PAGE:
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author | bnewbold <bnewbold@eta.mit.edu> | 2009-02-11 14:31:28 -0500 |
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committer | bnewbold <bnewbold@eta.mit.edu> | 2009-02-11 14:31:28 -0500 |

commit | 8e998f4e5be326a2bc91220e86d555ce79d2890e (patch) | |

tree | 6d9ac0090ed8c1f2648934ee8a79b6d6bf01c4fc | |

parent | 2b7db5b23df55e3a1ac0639494bea750d0797c9d (diff) | |

download | 6.945-8e998f4e5be326a2bc91220e86d555ce79d2890e.tar.gz 6.945-8e998f4e5be326a2bc91220e86d555ce79d2890e.zip |

ps02 files

-rw-r--r-- | ps02_generics/generic-sequences.scm | 114 | ||||

-rw-r--r-- | ps02_generics/generic-specs.scm | 121 | ||||

-rw-r--r-- | ps02_generics/ghelper.scm | 84 | ||||

-rw-r--r-- | ps02_generics/ps.txt | 593 |

4 files changed, 912 insertions, 0 deletions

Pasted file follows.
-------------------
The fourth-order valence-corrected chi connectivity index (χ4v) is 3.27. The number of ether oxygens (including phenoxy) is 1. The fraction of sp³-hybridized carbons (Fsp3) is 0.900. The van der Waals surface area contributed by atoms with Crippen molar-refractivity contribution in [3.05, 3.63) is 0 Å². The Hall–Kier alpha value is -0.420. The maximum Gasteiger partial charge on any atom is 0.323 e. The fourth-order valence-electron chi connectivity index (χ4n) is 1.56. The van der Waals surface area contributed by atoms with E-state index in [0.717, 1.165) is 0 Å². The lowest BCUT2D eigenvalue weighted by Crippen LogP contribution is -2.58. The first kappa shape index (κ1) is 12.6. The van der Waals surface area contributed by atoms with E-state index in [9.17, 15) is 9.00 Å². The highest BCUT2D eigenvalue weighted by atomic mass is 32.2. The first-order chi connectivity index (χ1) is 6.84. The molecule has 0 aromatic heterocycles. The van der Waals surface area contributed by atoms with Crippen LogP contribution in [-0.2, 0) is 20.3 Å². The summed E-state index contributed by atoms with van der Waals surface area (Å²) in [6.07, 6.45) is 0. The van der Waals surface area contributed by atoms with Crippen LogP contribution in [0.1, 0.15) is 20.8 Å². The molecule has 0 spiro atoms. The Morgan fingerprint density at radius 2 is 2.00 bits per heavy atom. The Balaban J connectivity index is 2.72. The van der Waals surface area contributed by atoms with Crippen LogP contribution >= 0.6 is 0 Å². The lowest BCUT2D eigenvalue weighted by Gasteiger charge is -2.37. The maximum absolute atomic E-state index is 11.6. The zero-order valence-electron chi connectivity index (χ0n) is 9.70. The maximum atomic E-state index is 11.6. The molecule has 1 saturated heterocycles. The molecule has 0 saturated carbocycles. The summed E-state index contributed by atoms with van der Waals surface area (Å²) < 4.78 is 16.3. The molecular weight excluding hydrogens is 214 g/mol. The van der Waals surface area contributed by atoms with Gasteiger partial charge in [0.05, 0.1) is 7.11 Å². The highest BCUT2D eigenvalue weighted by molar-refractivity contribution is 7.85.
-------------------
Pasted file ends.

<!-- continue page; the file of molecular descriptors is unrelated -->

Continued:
diff --git a/ps02_generics/generic-sequences.scm b/ps02_generics/generic-sequences.scm new file mode 100644 index 0000000..5e426cf --- /dev/null +++ b/ps02_generics/generic-sequences.scm @@ -0,0 +1,114 @@ +;;;; Generic sequence operator definitions + +;;; First we declare the operators we want to be generic. +;;; Each declaration specifies the arity (number of arguments) +;;; and the default operation, if necessary. + +(define sequence:null + (make-generic-operator 1 #f)) + + +(define sequence:ref + (make-generic-operator 2 #f)) + +(define sequence:size + (make-generic-operator 1 #f)) + +(define sequence:type + (make-generic-operator 1 #f)) + +(define sequence:null? + (make-generic-operator 1 #f)) + +(define sequence:equal? + (make-generic-operator 2 #f)) + +(define sequence:set! + (make-generic-operator 3 #f)) + +(define sequence:subsequence + (make-generic-operator 3 #f)) + + +;;; sequence:append takes multiple arguments. It is defined in terms +;;; of a binary generic append that takes a sequence and a list of sequences. + +(define (sequence:append . sequences) + (if (null? sequences) + (error "Need at least one sequence for append")) + (let ((type? (sequence:type (car sequences)))) + (if (not (for-all? (cdr sequences) type?)) + (error "All sequences for append must be of the same type" + sequences)) + (fold-right generic:binary-append + (sequence:null (sequence:type (car sequences))) + sequences))) + +(define generic:binary-append (make-generic-operator 2 #f)) + +;;; Implementations of the generic operators. + +(define (any? x) #t) +(define (constant val) (lambda (x) val)) +(define (is-exactly val) (lambda (x) (eq? x val))) + +(assign-operation sequence:null (constant "") (is-exactly string?)) +(assign-operation sequence:null (constant '()) (is-exactly list?)) +(assign-operation sequence:null (constant #()) (is-exactly vector?)) + +(assign-operation sequence:ref string-ref string? exact-integer?) +(assign-operation sequence:ref list-ref list? exact-integer?) +(assign-operation sequence:ref vector-ref vector? exact-integer?) + +(assign-operation sequence:size string-length string?) +(assign-operation sequence:size length list?) +(assign-operation sequence:size vector-length vector?) + +(assign-operation sequence:type (constant string?) string?) +(assign-operation sequence:type (constant list?) list?) +(assign-operation sequence:type (constant vector?) vector?) + + +(define (vector-null? v) (= (vector-length v) 0)) + +(assign-operation sequence:null? string-null? string?) +(assign-operation sequence:null? null? list?) +(assign-operation sequence:null? vector-null? vector?) + + +;;; To assign to the ith element of a list: + +(define (list-set! list i val) + (cond ((null? list) + (error "List does not have enough elements" i)) + ((= i 0) (set-car! list val)) + (else (list-set! (cdr list) (- i 1) val)))) + +(assign-operation sequence:set! string-set! string? exact-integer? any?) +(assign-operation sequence:set! list-set! list? exact-integer? any?) +(assign-operation sequence:set! vector-set! vector? exact-integer? any?) + + +(assign-operation sequence:subsequence + substring + string? exact-integer? exact-integer?) +(assign-operation sequence:subsequence + sublist + list? exact-integer? exact-integer?) +(assign-operation sequence:subsequence + subvector + vector? exact-integer? exact-integer?) + + +(define (vector-append v1 v2) + (let ((n1 (vector-length v1)) + (n2 (vector-length v2))) + (make-initialized-vector (+ n1 n2) + (lambda (i) + (if (< i n1) + (vector-ref v1 i) + (vector-ref v2 (- i n1))))))) + +(assign-operation generic:binary-append string-append string? string?) +(assign-operation generic:binary-append append list? list?) +(assign-operation generic:binary-append vector-append vector? vector?) diff --git a/ps02_generics/generic-specs.scm b/ps02_generics/generic-specs.scm new file mode 100644 index 0000000..ad07d96 --- /dev/null +++ b/ps02_generics/generic-specs.scm @@ -0,0 +1,121 @@ +;;;; Generic sequence operations + +;;; There are many kinds of data that can be used to represent sequences: +;;; examples include strings, lists, and vectors. + +;;; There are operations that can be defined for all sequence types. + +;;; Constructing +;;; +;;; (sequence:construct <sequence-type> <item-1> ... <item-n>) +;;; Constructs a new sequence of the given type and of size n with +;;; the given elements: item-1 ... item-n + +;;; (sequence:null <sequence-type>) +;;; Produces the null sequence of the given type + + +;;; Selecting +;;; +;;; (sequence:ref <sequence> <i>) +;;; Returns the ith element of the sequence. We use zero-based +;;; indexing, so for a sequence of length n the ith item is +;;; referenced by (sequence:ref <sequence> <i-1>). + +;;; (sequence:size <sequence>) +;;; Returns the number of elements in the sequence. + +;;; (sequence:type <sequence>) +;;; Returns the predicate defining the type of the sequence given. + + +;;; Testing +;;; +;;; (sequence:null? <sequence>) +;;; Returns #t if the sequence is null, otherwise returns #f. + +;;; (sequence:equal? <sequence-1> <sequence-2>) +;;; Returns #t if the sequences are of the same type and have equal +;;; elements in the same order, otherwise returns #f. + + +;;; Mutation +;;; +;;; Some sequences are immutable, while others can be changed. +;;; +;;; For those that can be modified we can change an element: +;;; +;;; (sequence:set! <sequence> <i> <v>) +;;; Sets the ith element of the sequence to v. + +;;; Cutting and Pasting +;;; +;;; (sequence:subsequence <sequence> <start> <end>) +;;; The arguments start and end must be exact integers such that +;;; 0 <= start <= end <= (sequence:size <sequence>). +;;; Returns a new sequence of the same type as the given sequence, +;;; of size end-start with elements selected from the given sequence. +;;; The new sequence starts with the element of the given sequence +;;; referenced by start. It ends with the element of the given +;;; sequence referenced by end-1. + +;;; (sequence:append <sequence-1> ... <sequence-n>) +;;; Requires that the sequences are all of the same type. Returns +;;; a new sequence of the type, formed by concatenating the +;;; elements of the given sequences. The size of the new sequence +;;; is the sum of the sizes of the given sequences. + +;;; Iterators +;;; +;;; (sequence:generate <sequence-type> <n> <function>) +;;; Makes a new sequence of the given sequence type, of size n. +;;; The ith element of the new sequence is the value of the +;;; function at the index i. + +;;; (sequence:map <function> <seq-1> ... <seq-n>) +;;; Requires that the sequences given are of the same size and +;;; type, and that the arity of the function is n. The ith element +;;; of the new sequence is the value of the function applied to the +;;; n ith elements of the given sequences. + +;;; (sequence:for-each <procedure> <seq-1> ... <seq-n>) +;;; Requires that the sequences given are of the same size and +;;; type, and that the arity of the procedure is n. Applies the +;;; procedure to the n ith elements of the given sequences; +;;; discards the value. This is done for effect. + +;;; Filtration and Search +;;; +;;; (sequence:filter <sequence> <predicate>) +;;; Returns a new sequence with exactly those elements of the given +;;; sequence for which the predicate is true (does not return #f). +;;; +;;; (sequence:get-index <sequence> <predicate>) +;;; Returns the index of the first element of the sequence that +;;; satisfies the predicate. Returns #f if no element of the +;;; sequence satisfies the predicate. +;;; +;;; (sequence:get-element <sequence> <predicate>) +;;; Returns the first element of the sequence that satisfies the +;;; predicate. Returns #f if no element of the sequence satisfies +;;; the predicate. + +;;; Accumulation +;;; +;;; (sequence:fold-right <function> <initial> <sequence>) +;;; Returns the result of applying the given binary function, +;;; from the right, starting with the initial value. +;;; For example, +;;; (sequence:fold-right list 'end '(a b c)) +;;; => (a (b (c end))) + +;;; +;;; (sequence:fold-left <function> <initial> <sequence>) +;;; Returns the result of applying the given binary function, +;;; starting with the initial value, from the left. +;;; For example, +;;; (sequence:fold-left list 'start '(a b c)) +;;; => (((start a) b) c) + + + diff --git a/ps02_generics/ghelper.scm b/ps02_generics/ghelper.scm new file mode 100644 index 0000000..c6a7f85 --- /dev/null +++ b/ps02_generics/ghelper.scm @@ -0,0 +1,84 @@ +;;;; Most General Generic-Operator Dispatch + +(declare (usual-integrations)) + +;;; Generic-operator dispatch is implemented here by a discrimination +;;; list, where the arguments passed to the operator are examined by +;;; predicates that are supplied at the point of attachment of a +;;; handler (by ASSIGN-OPERATION). + +;;; To be the correct branch all arguments must be accepted by +;;; the branch predicates, so this makes it necessary to +;;; backtrack to find another branch where the first argument +;;; is accepted if the second argument is rejected. Here +;;; backtracking is implemented by OR. + +(define (make-generic-operator arity default-operation) + (let ((record (make-operator-record arity))) + + (define (operator . arguments) + (if (not (= (length arguments) arity)) + (error:wrong-number-of-arguments operator arity arguments)) + (apply (or (let per-arg + ((tree (operator-record-tree record)) + (args arguments)) + (let per-pred ((tree tree)) + (and (pair? tree) + (if ((caar tree) (car args)) + (if (pair? (cdr args)) + (or (per-arg (cdar tree) (cdr args)) + (per-pred (cdr tree))) + (cdar tree)) + (per-pred (cdr tree)))))) + default-operation + (error:no-applicable-methods operator arguments)) + arguments)) + + (hash-table/put! *generic-operator-table* operator record) + operator)) + +(define *generic-operator-table* + (make-eq-hash-table)) + +(define (make-operator-record arity) (cons arity '())) +(define (operator-record-arity record) (car record)) +(define (operator-record-tree record) (cdr record)) +(define (set-operator-record-tree! record tree) (set-cdr! record tree)) + +(define (assign-operation operator handler . argument-predicates) + (let ((record + (let ((record (hash-table/get *generic-operator-table* operator #f)) + (arity (length argument-predicates))) + (if record + (begin + (if (not (= arity (operator-record-arity record))) + (error "Incorrect operator arity:" operator)) + record) + (let ((record (make-operator-record arity))) + (hash-table/put! *generic-operator-table* operator record) + record))))) + (set-operator-record-tree! record + (bind-in-tree argument-predicates + handler + (operator-record-tree record)))) + operator) + +(define (bind-in-tree keys handler tree) + (let loop ((keys keys) (tree tree)) + (let ((p.v (assq (car keys) tree))) + (if (pair? (cdr keys)) + (if p.v + (begin + (set-cdr! p.v + (loop (cdr keys) (cdr p.v))) + tree) + (cons (cons (car keys) + (loop (cdr keys) '())) + tree)) + (if p.v + (begin + (warn "Replacing a handler:" (cdr p.v) handler) + (set-cdr! p.v handler) + tree) + (cons (cons (car keys) handler) + tree)))))) diff --git a/ps02_generics/ps.txt b/ps02_generics/ps.txt new file mode 100644 index 0000000..82dfa2a --- /dev/null +++ b/ps02_generics/ps.txt @@ -0,0 +1,593 @@ + + MASSACHVSETTS INSTITVTE OF TECHNOLOGY + Department of Electrical Engineering and Computer Science + + 6.945 Spring 2009 + Problem Set 2 + + Issued: Wed. 11 Feb. 2009 Due: Wed. 18 Feb. 2009 + +Reading: + SICP sections 2.4 and 2.5 + (Tagged data, Data-directed programming, Generic Operations) + + If you are really interested in generic dispatch see the paper + by Ernst, et al. Do not obsess over the formal semantics, what + is really interesting here is the way predicate dispatch can be + used to subsume other kinds of dispatch. +http://pag.csail.mit.edu/~mernst/pubs/dispatching-ecoop98-abstract.html + +Code: ghelper.scm, generic-specs.scm, generic-sequences.scm, attached. + +Documentation: + The MIT/GNU Scheme documentation + online at http://www.gnu.org/software/mit-scheme/ + + + Generic Operations + +In this problem set we will explore a variety of methods we can use for +implementing and exploiting generic operations. + +The procedures in the file ghelper.scm are an elegant mechanism for +implementing generic-operator dispatch, where the handlers for the +generic operators are specified by the predicates that the arguments +satisfy. + +The file generic-specs.scm is an informal programmer's specification +of generic operations that can be defined over a variety of ordered +linear data structures, such as lists, vectors, and strings. + +The file, generic-sequences.scm is a beginning implementation of the +generic operators specified in generic-specs.scm. + +------------- +Problem 2.1: + +Complete the implementation started in generic-sequences.scm to match +the specifications in generic-specs.scm. Demonstrate that each of +your generic operators works as specified, by showing examples. You +should insert your tests as comments in the code you hand in. + +Notice that the types in the underlying Scheme are not uniformly +specified, so this is not entirely trivial: in our seed file, for +example, we had to define vector-null?, list-set!, and vector-append +just to fill out things a bit. +------------- + +Operations like sequence:append can be extended to allow the +combination of unlike sequences. For example, we might expect to be +able to write + + (sequence:append (list 'a 'b 'c) (vector 'd 'e 'f)) + +and get back the list (a b c d e f), assuming that we want a sequence +of the first argument type to be the sequence type of the result. + +One way to implement this sort of thing is to write specific handlers +for all the combinations of types we might want. This may be a large +problem. However, the problem can be mitigated by using coercions, +such as vector->list, list->vector, etc. The cost of doing the +coercions is the construction of a new intermediate data structure +that is not needed in the result. This may or may not be important, +depending on the application. With coercions, we make up and use new +combinators to help construct the generic operator entries: + + (define (compose-1st-arg f g) + (lambda (x y) (f (g x) y))) + + (define (compose-2nd-arg f g) + (lambda (x y) (f x (g y)))) + +Using these we can write such things as: + + (assign-operation generic:binary-append + (compose-2nd-arg vector-append list->vector) + vector? list?) + + (assign-operation generic:binary-append + (compose-2nd-arg append vector->list) + list? vector?) + + +------------- +Problem 2.2: + +Examine the generic specifications. What generalizations that mix +combinations of sequence types may be useful? Amend the specification +document so as to include the generalization. (Turn in the amended +specification sheet with your changes clearly indicated.) Amend your +implementation to make these generalizations. + +Some of the coercions that you may need are provided by Scheme, but +others may need to be written, such as vector->string. (Consult the +online MIT/GNU Scheme reference manual to see what is and is not +provided.) +------------- + +The code for sequence:append illustrates an interesting problem. Our +generic dispatch program does not allow us to make generic operations +with unspecified arity -- that take many arguments -- such as +addition. We programmed around that restriction by defining a binary +generic operation and then using a folding reduction (fold-right) to +extend the binary operation to take an arbitrary number of arguments. +However, the folding reduction needs to know the null sequence of the +type being constructed. Alternatively, we could have extended the +generic dispatch to allow creation of procedures with unspecified +arity. This would allow us to move the folding to the type-specific +procedures rather than make it a wrapper around the binary generic +procedure. + + +------------- +Problem 2.3 + +Is this a good idea? (Please state and argue your opinion.) + +Assuming that we want to do this, what changes would you have to make +in the ghelper.scm file? For example, how would make-generic-operator +have to change? assign-operation? + +We do not want you to actually implement these changes, just think +about what would have to be done and informally describe your +conclusions. +------------- + + +Ben Bitdiddle is pleased with our generic sequences but notes that, +beyond generic N-tuples, it is useful also to have generic sets. He +proposes that we further extend our language with: + + (generic:sequence->set <sequence>) + Returns a list corresponding to <sequence> with no duplicates. + Duplication is determined using EQUAL? (not EQ? nor EQV?). + + The remaining traditional set operations are straightforward: + + (set:equal? <set-1> <set-2>) + (set:union <set-1> <set-2>) + (set:intersection <set-1> <set-2>) + (set:difference <set-1> <set-2>) - E.g. {A,B,C}\{9,B,D}={A,C} + (set:strict-subset? <set-1> <set-2>) + +Alyssa P. Hacker is quick to point out that an efficient way to +implement sets is as sorted, irredundant lists. She adds, ``Of +course, this would require a generic:less? predicate to induce a total +order on the potential set elements.'' + +To that end, Alyssa proposes the following ordering on types of objects: + + null < Boolean < char < number < symbol < string < vector < list + +She notes that MIT Scheme already provides handy implementations of +each of: char<?, <, symbol<? and string<?. Adding that null<? and +boolean<? are straightforward to define and that vector<? can just +cheat and resort to list<? (for now), she cautions that list<?, on the +other hand, must take special care to ensure that: + + (generic:less? x y) + implies (not (generic:less? y x)) + +...in order to be well defined (and, thus, well behaved), although +list<? can, of course, leverage generic:less? in any recursive +subexpression predications. + +Louis Reasoner, ignoring this advice, proposes the following +implementation of list<?: + +(define (list<? list-1 list-2) + (let ((len-1 (length list-1)) + (len-2 (length list-2))) + (cond ((< len-1 len-2) #t) + ((> len-1 len-2) #f) + ;; Invariant: equal lengths + ((null? list-1) #f) ; same + (else + (or (generic:less? (car list-1) (car list-2)) + (generic:less? (cdr list-1) (cdr list-2))))))) + +Alyssa counters that the following is more appropriate: + +(define (list<? list-1 list-2) + (let ((len-1 (length list-1)) + (len-2 (length list-2))) + (cond ((< len-1 len-2) #t) + ((> len-1 len-2) #f) + ;; Invariant: equal lengths + (else + (let prefix<? ((list-1 list-1) + (list-2 list-2)) + (cond ((null? list-1) #f) ; same + ((generic:less? (car list-1) (car list-2)) #t) + ((generic:less? (car list-2) (car list-1)) #f) + (else (prefix<? (cdr list-1) (cdr list-2))))))))) + +As a parting shot, Alyssa also advises that entering N^2 items into the +generic dispatch table can be avoided by just defining generic:less? +outright, as per: + +(define (generic:less? x y) + (cond ((null? x) (if (null? y) (null<? x y) #t)) + ((null? y) #f) + ((boolean? x) (if (boolean? y) (boolean<? x y) #t)) + ((boolean? y) #f) + ... + (else (error "Unrecognized data type" x)))) + +------------- +Problem 2.4: + +A. What's wrong with Louis' implementation of the list<? predicate? + Give a simple example and a brief explanation of what problems + this would cause if it were used in generic:less? to sort sets. + +B. Briefly critique Alyssa's suggesting for implementing generic:less? + as an explicit case analysis versus using the dispatch table. + +C. Implement and demonstrate Ben's specification for set operations + using Alyssa's total ordering of data types (and her list<? code). + (Feel free to use MIT Scheme's native SORT procedure.) + +D. Critique how your implementation would change had we not taken + Alyssa's recommendation of implementing sets as sorted lists. + Consider both the code size as well as its run-time complexity. +------------- + + +The system for implementing generic operations that we have looked at +so far in this problem set is extremely general and flexible: the +dispatch to a handler is based on arbitrary predicates applied to +the arguments. Most generic operation systems are more constrained, +in that the arguments are presumed to have types that are determined +either statically by some declaration mechanism or by a type tag that +is associated with the argument data. For example, in the SICP +readings for this problem set, the data is tagged and the dispatch is +based on these tags. Such a tagged-data system has important +advantages of efficiency, but it gives up some flexibility. + + +------------- +Problem 2.5: + +How much does dispatch on predicates cost? What is the fundamental +efficiency problem here? Imagine that we have a system with tagged +data, but that we test for the tags with predicates. What can be done +with the data tags that can eliminate much of the work of the +predicate-based system? + +On the other hand, what do we give up in a more conventional system, +such as the one outlined in SICP, by contrast to the predicate-based +system? What is an example of lost flexibility? + +Write a few clear paragraphs expounding on these ideas. Try to +separate accident from essence. (Some aspects of a system are +consequences of accidental choices--ones that could easily be +changed--such as the use of a hash table rather than an association +list. Other aspects are essential in that no local modifications can +significantly change the behavior.) +------------- + +;;;; Generic sequence operations +;;; generic-specs.scm + +;;; There are many kinds of data that can be used to represent sequences: +;;; examples include strings, lists, and vectors. + +;;; There are operations that can be defined for all sequence types. + +;;; Constructing +;;; +;;; (sequence:construct <sequence-type> <item-1> ... <item-n>) +;;; Constructs a new sequence of the given type and of size n with +;;; the given elements: item-1 ... item-n + +;;; (sequence:null <sequence-type>) +;;; Produces the null sequence of the given type + + +;;; Selecting +;;; +;;; (sequence:ref <sequence> <i>) +;;; Returns the ith element of the sequence. We use zero-based +;;; indexing, so for a sequence of length n the ith item is +;;; referenced by (sequence:ref <sequence> <i-1>). + +;;; (sequence:size <sequence>) +;;; Returns the number of elements in the sequence. + +;;; (sequence:type <sequence>) +;;; Returns the predicate defining the type of the sequence given. + + +;;; Testing +;;; +;;; (sequence:null? <sequence>) +;;; Returns #t if the sequence is null, otherwise returns #f. + +;;; (sequence:equal? <sequence-1> <sequence-2>) +;;; Returns #t if the sequences are of the same type and have equal +;;; elements in the same order, otherwise returns #f. + + +;;; Mutation +;;; +;;; Some sequences are immutable, while others can be changed. +;;; +;;; For those that can be modified we can change an element: +;;; +;;; (sequence:set! <sequence> <i> <v>) +;;; Sets the ith element of the sequence to v. + +;;; Cutting and Pasting +;;; +;;; (sequence:subsequence <sequence> <start> <end>) +;;; The arguments start and end must be exact integers such that +;;; 0 <= start <= end <= (sequence:size <sequence>). +;;; Returns a new sequence of the same type as the given sequence, +;;; of size end-start with elements selected from the given sequence. +;;; The new sequence starts with the element of the given sequence +;;; referenced by start. It ends with the element of the given +;;; sequence referenced by end-1. + +;;; (sequence:append <sequence-1> ... <sequence-n>) +;;; Requires that the sequences are all of the same type. Returns +;;; a new sequence of the type, formed by concatenating the +;;; elements of the given sequences. The size of the new sequence +;;; is the sum of the sizes of the given sequences. + +;;; Iterators +;;; +;;; (sequence:generate <sequence-type> <n> <function>) +;;; Makes a new sequence of the given sequence type, of size n. +;;; The ith element of the new sequence is the value of the +;;; function at the index i. + +;;; (sequence:map <function> <seq-1> ... <seq-n>) +;;; Requires that the sequences given are of the same size and +;;; type, and that the arity of the function is n. The ith element +;;; of the new sequence is the value of the function applied to the +;;; n ith elements of the given sequences. + +;;; (sequence:for-each <procedure> <seq-1> ... <seq-n>) +;;; Requires that the sequences given are of the same size and +;;; type, and that the arity of the procedure is n. Applies the +;;; procedure to the n ith elements of the given sequences; +;;; discards the value. This is done for effect. + +;;; Filtration and Search +;;; +;;; (sequence:filter <sequence> <predicate>) +;;; Returns a new sequence with exactly those elements of the given +;;; sequence for which the predicate is true (does not return #f). +;;; +;;; (sequence:get-index <sequence> <predicate>) +;;; Returns the index of the first element of the sequence that +;;; satisfies the predicate. Returns #f if no element of the +;;; sequence satisfies the predicate. +;;; +;;; (sequence:get-element <sequence> <predicate>) +;;; Returns the first element of the sequence that satisfies the +;;; predicate. Returns #f if no element of the sequence satisfies +;;; the predicate. + +;;; Accumulation +;;; +;;; (sequence:fold-right <function> <initial> <sequence>) +;;; Returns the result of applying the given binary function, +;;; from the right, starting with the initial value. +;;; For example, +;;; (sequence:fold-right list 'end '(a b c)) +;;; => (a (b (c end))) + +;;; +;;; (sequence:fold-left <function> <initial> <sequence>) +;;; Returns the result of applying the given binary function, +;;; starting with the initial value, from the left. +;;; For example, +;;; (sequence:fold-left list 'start '(a b c)) +;;; => (((start a) b) c) + +;;;; Generic sequence operator definitions +;;; generic-sequences.scm + +;;; First we declare the operators we want to be generic. +;;; Each declaration specifies the arity (number of arguments) +;;; and the default operation, if necessary. + +(define sequence:null + (make-generic-operator 1 #f)) + + +(define sequence:ref + (make-generic-operator 2 #f)) + +(define sequence:size + (make-generic-operator 1 #f)) + +(define sequence:type + (make-generic-operator 1 #f)) + +(define sequence:null? + (make-generic-operator 1 #f)) + +(define sequence:equal? + (make-generic-operator 2 #f)) + +(define sequence:set! + (make-generic-operator 3 #f)) + +(define sequence:subsequence + (make-generic-operator 3 #f)) + + +;;; sequence:append takes multiple arguments. It is defined in terms +;;; of a binary generic append that takes a sequence and a list of +;;; sequences. + +(define (sequence:append . sequences) + (if (null? sequences) + (error "Need at least one sequence for append")) + (let ((type? (sequence:type (car sequences)))) + (if (not (for-all? (cdr sequences) type?)) + (error "All sequences for append must be of the same type" + sequences)) + (fold-right generic:binary-append (sequence:null type?) sequences))) + +(define generic:binary-append (make-generic-operator 2 #f)) + +;;; Implementations of the generic operators. + +(define (any? x) #t) +(define (constant val) (lambda (x) val)) +(define (is-exactly val) (lambda (x) (eq? x val))) + +(assign-operation sequence:null (constant "") (is-exactly string?)) +(assign-operation sequence:null (constant '()) (is-exactly list?)) +(assign-operation sequence:null (constant #()) (is-exactly vector?)) + +(assign-operation sequence:ref string-ref string? exact-nonnegative-integer?) +(assign-operation sequence:ref list-ref list? exact-nonnegative-integer?) +(assign-operation sequence:ref vector-ref vector? exact-nonnegative-integer?) + +(assign-operation sequence:size string-length string?) +(assign-operation sequence:size length list?) +(assign-operation sequence:size vector-length vector?) + +(assign-operation sequence:type (constant string?) string?) +(assign-operation sequence:type (constant list?) list?) +(assign-operation sequence:type (constant vector?) vector?) + + +(define (vector-null? v) (= (vector-length v) 0)) + +(assign-operation sequence:null? string-null? string?) +(assign-operation sequence:null? null? list?) +(assign-operation sequence:null? vector-null? vector?) + + +;;; To assign to the ith element of a list: + +(define (list-set! list i val) + (cond ((null? list) + (error "List does not have enough elements" i)) + ((= i 0) (set-car! list val)) + (else (list-set! (cdr list) (- i 1) val)))) + +(assign-operation sequence:set! string-set! + string? exact-nonnegative-integer? any?) +(assign-operation sequence:set! list-set! + list? exact-nonnegative-integer? any?) +(assign-operation sequence:set! vector-set! + vector? exact-nonnegative-integer? any?) + +(assign-operation sequence:subsequence substring + string? exact-nonnegative-integer? exact-nonnegative-integer?) + +(assign-operation sequence:subsequence sublist + list? exact-nonnegative-integer? exact-nonnegative-integer?) + +(assign-operation sequence:subsequence subvector + vector? exact-nonnegative-integer? exact-nonnegative-integer?) + + +(define (vector-append v1 v2) + (let ((n1 (vector-length v1)) + (n2 (vector-length v2))) + (make-initialized-vector (+ n1 n2) + (lambda (i) + (if (< i n1) + (vector-ref v1 i) + (vector-ref v2 (- i n1))))))) + +(assign-operation generic:binary-append string-append string? string?) +(assign-operation generic:binary-append append list? list?) +(assign-operation generic:binary-append vector-append vector? vector?) + +;;;; Most General Generic-Operator Dispatch +;;; ghelper.scm + +(declare (usual-integrations)) + +;;; Generic-operator dispatch is implemented here by a discrimination +;;; list, where the arguments passed to the operator are examined by +;;; predicates that are supplied at the point of attachment of a +;;; handler (by ASSIGN-OPERATION). + +;;; To be the correct branch all arguments must be accepted by +;;; the branch predicates, so this makes it necessary to +;;; backtrack to find another branch where the first argument +;;; is accepted if the second argument is rejected. Here +;;; backtracking is implemented by OR. + +(define (make-generic-operator arity default-operation) + (let ((record (make-operator-record arity))) + + (define (operator . arguments) + (if (not (= (length arguments) arity)) + (error:wrong-number-of-arguments operator arity arguments)) + (apply (or (let per-arg + ((tree (operator-record-tree record)) + (args arguments)) + (let per-pred ((tree tree)) + (and (pair? tree) + (if ((caar tree) (car args)) + (if (pair? (cdr args)) + (or (per-arg (cdar tree) (cdr args)) + (per-pred (cdr tree))) + (cdar tree)) + (per-pred (cdr tree)))))) + default-operation + (error:no-applicable-methods operator arguments)) + arguments)) + + (hash-table/put! *generic-operator-table* operator record) + operator)) + +(define *generic-operator-table* + (make-eq-hash-table)) + +(define (make-operator-record arity) (cons arity '())) +(define (operator-record-arity record) (car record)) +(define (operator-record-tree record) (cdr record)) +(define (set-operator-record-tree! record tree) (set-cdr! record tree)) + +(define (assign-operation operator handler . argument-predicates) + (let ((record + (let ((record + (hash-table/get *generic-operator-table* operator #f)) + (arity (length argument-predicates))) + (if record + (begin + (if (not (= arity (operator-record-arity record))) + (error "Incorrect operator arity:" operator)) + record) + (let ((record (make-operator-record arity))) + (hash-table/put! *generic-operator-table* + operator + record) + record))))) + (set-operator-record-tree! record + (bind-in-tree argument-predicates + handler + (operator-record-tree record)))) + operator) + +(define (bind-in-tree keys handler tree) + (let loop ((keys keys) (tree tree)) + (let ((p.v (assq (car keys) tree))) + (if (pair? (cdr keys)) + (if p.v + (begin + (set-cdr! p.v + (loop (cdr keys) (cdr p.v))) + tree) + (cons (cons (car keys) + (loop (cdr keys) '())) + tree)) + (if p.v + (begin + (warn "Replacing a handler:" (cdr p.v) handler) + (set-cdr! p.v handler) + tree) + (cons (cons (car keys) handler) + tree)))))) |